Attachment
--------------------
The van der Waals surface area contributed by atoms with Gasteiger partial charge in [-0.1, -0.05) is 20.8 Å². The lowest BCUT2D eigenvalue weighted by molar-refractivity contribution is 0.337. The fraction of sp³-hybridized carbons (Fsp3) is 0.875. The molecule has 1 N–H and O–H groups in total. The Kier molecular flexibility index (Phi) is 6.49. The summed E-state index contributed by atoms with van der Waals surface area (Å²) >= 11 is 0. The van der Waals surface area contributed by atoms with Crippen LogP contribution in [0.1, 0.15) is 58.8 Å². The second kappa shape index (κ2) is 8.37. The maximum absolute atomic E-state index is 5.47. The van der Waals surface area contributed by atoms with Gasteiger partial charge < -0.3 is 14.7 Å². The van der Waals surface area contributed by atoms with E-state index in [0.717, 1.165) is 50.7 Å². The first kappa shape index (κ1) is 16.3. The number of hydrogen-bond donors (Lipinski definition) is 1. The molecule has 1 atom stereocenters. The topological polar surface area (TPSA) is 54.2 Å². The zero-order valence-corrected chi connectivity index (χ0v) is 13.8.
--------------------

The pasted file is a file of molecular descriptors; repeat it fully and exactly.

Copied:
The van der Waals surface area contributed by atoms with Gasteiger partial charge in [-0.1, -0.05) is 20.8 Å². The lowest BCUT2D eigenvalue weighted by molar-refractivity contribution is 0.337. The fraction of sp³-hybridized carbons (Fsp3) is 0.875. The molecule has 1 N–H and O–H groups in total. The Kier molecular flexibility index (Phi) is 6.49. The summed E-state index contributed by atoms with van der Waals surface area (Å²) >= 11 is 0. The van der Waals surface area contributed by atoms with Crippen LogP contribution in [0.1, 0.15) is 58.8 Å². The second kappa shape index (κ2) is 8.37. The maximum absolute atomic E-state index is 5.47. The van der Waals surface area contributed by atoms with Gasteiger partial charge < -0.3 is 14.7 Å². The van der Waals surface area contributed by atoms with E-state index in [0.717, 1.165) is 50.7 Å². The first kappa shape index (κ1) is 16.3. The number of hydrogen-bond donors (Lipinski definition) is 1. The molecule has 1 atom stereocenters. The topological polar surface area (TPSA) is 54.2 Å². The zero-order valence-corrected chi connectivity index (χ0v) is 13.8.